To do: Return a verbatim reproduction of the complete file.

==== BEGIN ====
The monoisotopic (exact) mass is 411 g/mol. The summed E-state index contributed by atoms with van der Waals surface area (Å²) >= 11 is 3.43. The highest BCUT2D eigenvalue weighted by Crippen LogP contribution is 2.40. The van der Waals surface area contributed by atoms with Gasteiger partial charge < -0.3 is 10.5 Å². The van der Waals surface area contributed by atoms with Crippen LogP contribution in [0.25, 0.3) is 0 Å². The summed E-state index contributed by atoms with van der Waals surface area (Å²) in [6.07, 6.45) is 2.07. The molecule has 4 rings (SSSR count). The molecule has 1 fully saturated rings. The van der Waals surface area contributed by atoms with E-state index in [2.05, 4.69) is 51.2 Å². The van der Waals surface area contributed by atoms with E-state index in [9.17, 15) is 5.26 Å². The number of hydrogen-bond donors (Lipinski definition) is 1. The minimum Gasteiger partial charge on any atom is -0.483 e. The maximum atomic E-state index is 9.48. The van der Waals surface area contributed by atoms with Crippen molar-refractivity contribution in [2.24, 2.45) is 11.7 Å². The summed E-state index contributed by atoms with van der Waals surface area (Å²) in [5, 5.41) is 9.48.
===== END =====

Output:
The monoisotopic (exact) mass is 411 g/mol. The summed E-state index contributed by atoms with van der Waals surface area (Å²) >= 11 is 3.43. The highest BCUT2D eigenvalue weighted by Crippen LogP contribution is 2.40. The van der Waals surface area contributed by atoms with Gasteiger partial charge < -0.3 is 10.5 Å². The van der Waals surface area contributed by atoms with Crippen LogP contribution in [0.25, 0.3) is 0 Å². The summed E-state index contributed by atoms with van der Waals surface area (Å²) in [6.07, 6.45) is 2.07. The molecule has 4 rings (SSSR count). The molecule has 1 fully saturated rings. The van der Waals surface area contributed by atoms with E-state index in [2.05, 4.69) is 51.2 Å². The van der Waals surface area contributed by atoms with E-state index in [9.17, 15) is 5.26 Å². The number of hydrogen-bond donors (Lipinski definition) is 1. The minimum Gasteiger partial charge on any atom is -0.483 e. The maximum atomic E-state index is 9.48. The van der Waals surface area contributed by atoms with Crippen molar-refractivity contribution in [2.24, 2.45) is 11.7 Å². The summed E-state index contributed by atoms with van der Waals surface area (Å²) in [5, 5.41) is 9.48.